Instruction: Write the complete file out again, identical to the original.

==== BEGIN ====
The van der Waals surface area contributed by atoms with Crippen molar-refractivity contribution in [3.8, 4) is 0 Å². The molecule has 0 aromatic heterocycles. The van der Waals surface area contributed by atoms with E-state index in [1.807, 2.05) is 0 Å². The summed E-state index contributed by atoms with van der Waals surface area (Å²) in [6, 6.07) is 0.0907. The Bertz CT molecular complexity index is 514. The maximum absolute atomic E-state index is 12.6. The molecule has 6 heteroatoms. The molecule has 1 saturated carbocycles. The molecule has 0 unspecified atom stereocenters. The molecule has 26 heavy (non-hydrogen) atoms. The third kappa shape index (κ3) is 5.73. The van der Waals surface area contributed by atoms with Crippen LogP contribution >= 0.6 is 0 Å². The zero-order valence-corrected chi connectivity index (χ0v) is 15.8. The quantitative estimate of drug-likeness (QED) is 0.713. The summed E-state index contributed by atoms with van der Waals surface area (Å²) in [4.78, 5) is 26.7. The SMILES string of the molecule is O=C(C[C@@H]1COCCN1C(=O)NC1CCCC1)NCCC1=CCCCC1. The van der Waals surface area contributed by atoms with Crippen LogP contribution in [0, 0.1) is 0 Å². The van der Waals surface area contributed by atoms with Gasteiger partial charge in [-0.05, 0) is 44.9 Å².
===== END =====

The van der Waals surface area contributed by atoms with Crippen molar-refractivity contribution in [3.8, 4) is 0 Å². The molecule has 0 aromatic heterocycles. The van der Waals surface area contributed by atoms with E-state index in [1.807, 2.05) is 0 Å². The summed E-state index contributed by atoms with van der Waals surface area (Å²) in [6, 6.07) is 0.0907. The Bertz CT molecular complexity index is 514. The maximum absolute atomic E-state index is 12.6. The molecule has 6 heteroatoms. The molecule has 1 saturated carbocycles. The molecule has 0 unspecified atom stereocenters. The molecule has 26 heavy (non-hydrogen) atoms. The third kappa shape index (κ3) is 5.73. The van der Waals surface area contributed by atoms with Crippen LogP contribution >= 0.6 is 0 Å². The zero-order valence-corrected chi connectivity index (χ0v) is 15.8. The quantitative estimate of drug-likeness (QED) is 0.713. The summed E-state index contributed by atoms with van der Waals surface area (Å²) in [4.78, 5) is 26.7. The SMILES string of the molecule is O=C(C[C@@H]1COCCN1C(=O)NC1CCCC1)NCCC1=CCCCC1. The van der Waals surface area contributed by atoms with Crippen LogP contribution in [0, 0.1) is 0 Å². The van der Waals surface area contributed by atoms with Gasteiger partial charge in [-0.05, 0) is 44.9 Å².